about sitemap home home
Databases Data Formats Database Search Genome Browser RNA Secondary Structure Alignments Primer Design WebServices
Bielefeld University Center of Biotechnoloy Institute of Bioinformatics BiBiServ
Database Search
In this section you will learn about one of the most important things in molecular biology: the comparison of data sequenced in the lab (nucleotide or protein) with all known sequences collected in a certain database. This procedure is often referred to as homology search. The search results, sequences that are similar to our sequence, might give an indication of the function of our new sequenced gene.
NCBI's non-redundant (NR) protein database contains 2.5 million sequences with almost 850 million amino acids (June 2005). This precludes the direct approach of aligning the query sequence with each sequence in the database. Instead, efficient filtering or indexing methods are used to cut down the running time. These methods do not necessarily guarantee to find the best match, but nevertheless they are invaluable tools in a molecular biologist's daily life.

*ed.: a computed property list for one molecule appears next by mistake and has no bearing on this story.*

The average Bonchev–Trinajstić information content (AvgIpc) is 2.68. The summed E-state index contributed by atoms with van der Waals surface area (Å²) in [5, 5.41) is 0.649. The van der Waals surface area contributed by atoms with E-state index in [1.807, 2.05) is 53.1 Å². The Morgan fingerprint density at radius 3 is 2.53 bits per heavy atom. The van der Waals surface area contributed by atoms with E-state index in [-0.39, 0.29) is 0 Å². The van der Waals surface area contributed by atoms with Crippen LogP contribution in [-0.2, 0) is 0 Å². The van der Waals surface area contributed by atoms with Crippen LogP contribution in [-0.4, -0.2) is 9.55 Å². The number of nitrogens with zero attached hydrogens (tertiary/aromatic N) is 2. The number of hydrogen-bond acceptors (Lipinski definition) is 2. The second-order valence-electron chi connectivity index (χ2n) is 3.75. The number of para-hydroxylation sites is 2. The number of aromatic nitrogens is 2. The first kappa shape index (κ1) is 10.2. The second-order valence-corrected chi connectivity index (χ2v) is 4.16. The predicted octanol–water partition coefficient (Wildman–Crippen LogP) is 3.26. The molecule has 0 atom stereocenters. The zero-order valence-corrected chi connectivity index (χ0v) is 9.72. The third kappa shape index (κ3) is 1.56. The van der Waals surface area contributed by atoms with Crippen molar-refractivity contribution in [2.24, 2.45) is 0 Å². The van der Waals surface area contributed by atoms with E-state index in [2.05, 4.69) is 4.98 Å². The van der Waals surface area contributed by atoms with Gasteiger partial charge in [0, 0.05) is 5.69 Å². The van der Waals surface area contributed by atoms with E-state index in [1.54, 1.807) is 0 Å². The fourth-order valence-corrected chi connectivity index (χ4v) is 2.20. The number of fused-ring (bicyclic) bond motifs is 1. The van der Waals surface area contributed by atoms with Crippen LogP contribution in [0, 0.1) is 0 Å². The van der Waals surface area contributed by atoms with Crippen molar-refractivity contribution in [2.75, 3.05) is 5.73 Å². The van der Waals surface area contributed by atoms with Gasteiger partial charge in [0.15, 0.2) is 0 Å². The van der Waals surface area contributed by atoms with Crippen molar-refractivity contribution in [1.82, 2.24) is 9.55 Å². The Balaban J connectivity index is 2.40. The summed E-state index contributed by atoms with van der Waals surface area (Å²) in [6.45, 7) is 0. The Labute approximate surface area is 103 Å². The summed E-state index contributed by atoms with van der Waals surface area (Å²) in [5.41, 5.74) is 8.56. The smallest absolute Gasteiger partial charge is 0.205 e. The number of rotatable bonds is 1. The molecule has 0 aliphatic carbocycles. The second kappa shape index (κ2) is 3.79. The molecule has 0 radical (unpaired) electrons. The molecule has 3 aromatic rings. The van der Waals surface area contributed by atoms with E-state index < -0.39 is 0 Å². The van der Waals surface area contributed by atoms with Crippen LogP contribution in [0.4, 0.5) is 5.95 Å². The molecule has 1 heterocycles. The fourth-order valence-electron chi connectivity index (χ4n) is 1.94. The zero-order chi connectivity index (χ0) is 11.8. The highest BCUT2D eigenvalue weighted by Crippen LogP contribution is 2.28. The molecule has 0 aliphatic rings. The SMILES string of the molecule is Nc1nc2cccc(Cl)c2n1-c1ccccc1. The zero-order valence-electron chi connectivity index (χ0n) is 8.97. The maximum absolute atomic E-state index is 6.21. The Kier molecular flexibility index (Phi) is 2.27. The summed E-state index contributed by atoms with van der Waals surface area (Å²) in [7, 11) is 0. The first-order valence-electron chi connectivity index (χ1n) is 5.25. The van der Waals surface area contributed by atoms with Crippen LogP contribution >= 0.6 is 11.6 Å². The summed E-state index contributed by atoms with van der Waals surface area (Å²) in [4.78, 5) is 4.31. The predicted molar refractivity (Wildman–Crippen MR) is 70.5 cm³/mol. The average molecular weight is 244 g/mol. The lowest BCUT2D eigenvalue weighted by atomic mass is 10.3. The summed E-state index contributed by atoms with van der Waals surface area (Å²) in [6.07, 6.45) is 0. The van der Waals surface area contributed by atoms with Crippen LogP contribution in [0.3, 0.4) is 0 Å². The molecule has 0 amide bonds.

The probably most well known database search tool is BLAST (Basic Local Alignment Search Tool), developed by S. Altschul et al. in the 1990s [Altschul et al. 1990].
FASTA is another commonly used search sequence database search tool written by W.R. Pearson and D.J. Lipman in 1988 [Pearson et al. 1988].
SSEARCH performs a rigorous Smith-Waterman alignment between a protein sequence and another protein sequence or a protein database, or with DNA sequence to another DNA sequence or a DNA library. As SSEARCH does a full alignment between the query and all database sequences, it is the most sensitive tool to use. But this also takes some time to compute.
Compared to BLAST or FASTA, HMMER aims to be significantly more accurate and more able to detect remote homologs, because of the strength of its underlying probability models.
e2g [Krüger et al. 2004] is a specialized tool to compare a genomic sequence against all ESTs of the same organism. It uses an index structure which allows to compute the matches very efficiently.